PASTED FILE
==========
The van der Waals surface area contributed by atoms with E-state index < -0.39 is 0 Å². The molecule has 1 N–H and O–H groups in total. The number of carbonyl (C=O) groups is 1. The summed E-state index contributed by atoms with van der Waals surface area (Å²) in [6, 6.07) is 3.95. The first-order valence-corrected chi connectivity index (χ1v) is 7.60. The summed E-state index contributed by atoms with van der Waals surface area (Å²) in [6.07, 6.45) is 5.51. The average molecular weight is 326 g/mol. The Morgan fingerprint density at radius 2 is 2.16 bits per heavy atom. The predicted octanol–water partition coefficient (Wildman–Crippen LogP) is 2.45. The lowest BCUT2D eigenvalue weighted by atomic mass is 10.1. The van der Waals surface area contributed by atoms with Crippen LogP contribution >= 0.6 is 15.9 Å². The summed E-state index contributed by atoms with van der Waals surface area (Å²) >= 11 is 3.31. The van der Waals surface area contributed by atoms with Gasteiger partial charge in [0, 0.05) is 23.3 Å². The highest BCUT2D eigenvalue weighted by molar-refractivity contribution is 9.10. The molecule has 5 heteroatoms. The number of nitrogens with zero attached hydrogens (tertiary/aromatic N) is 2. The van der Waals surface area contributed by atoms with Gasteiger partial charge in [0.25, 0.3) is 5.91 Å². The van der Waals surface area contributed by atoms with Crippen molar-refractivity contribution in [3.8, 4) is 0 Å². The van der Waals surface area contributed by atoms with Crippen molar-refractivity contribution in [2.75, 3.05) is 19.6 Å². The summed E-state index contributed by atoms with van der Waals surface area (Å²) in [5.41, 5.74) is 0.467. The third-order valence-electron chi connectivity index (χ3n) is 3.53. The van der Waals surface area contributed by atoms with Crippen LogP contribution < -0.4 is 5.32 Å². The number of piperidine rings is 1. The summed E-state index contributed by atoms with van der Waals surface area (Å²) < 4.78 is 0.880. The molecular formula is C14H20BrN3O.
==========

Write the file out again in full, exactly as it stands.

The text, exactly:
The van der Waals surface area contributed by atoms with E-state index < -0.39 is 0 Å². The molecule has 1 N–H and O–H groups in total. The number of carbonyl (C=O) groups is 1. The summed E-state index contributed by atoms with van der Waals surface area (Å²) in [6, 6.07) is 3.95. The first-order valence-corrected chi connectivity index (χ1v) is 7.60. The summed E-state index contributed by atoms with van der Waals surface area (Å²) in [6.07, 6.45) is 5.51. The average molecular weight is 326 g/mol. The Morgan fingerprint density at radius 2 is 2.16 bits per heavy atom. The predicted octanol–water partition coefficient (Wildman–Crippen LogP) is 2.45. The lowest BCUT2D eigenvalue weighted by atomic mass is 10.1. The van der Waals surface area contributed by atoms with Crippen LogP contribution >= 0.6 is 15.9 Å². The summed E-state index contributed by atoms with van der Waals surface area (Å²) >= 11 is 3.31. The van der Waals surface area contributed by atoms with Gasteiger partial charge in [0, 0.05) is 23.3 Å². The highest BCUT2D eigenvalue weighted by molar-refractivity contribution is 9.10. The molecule has 5 heteroatoms. The number of nitrogens with zero attached hydrogens (tertiary/aromatic N) is 2. The van der Waals surface area contributed by atoms with Gasteiger partial charge in [0.25, 0.3) is 5.91 Å². The van der Waals surface area contributed by atoms with Crippen molar-refractivity contribution in [3.8, 4) is 0 Å². The van der Waals surface area contributed by atoms with Crippen molar-refractivity contribution in [2.75, 3.05) is 19.6 Å². The summed E-state index contributed by atoms with van der Waals surface area (Å²) in [5.41, 5.74) is 0.467. The third-order valence-electron chi connectivity index (χ3n) is 3.53. The van der Waals surface area contributed by atoms with Crippen LogP contribution < -0.4 is 5.32 Å². The number of piperidine rings is 1. The summed E-state index contributed by atoms with van der Waals surface area (Å²) < 4.78 is 0.880. The molecular formula is C14H20BrN3O.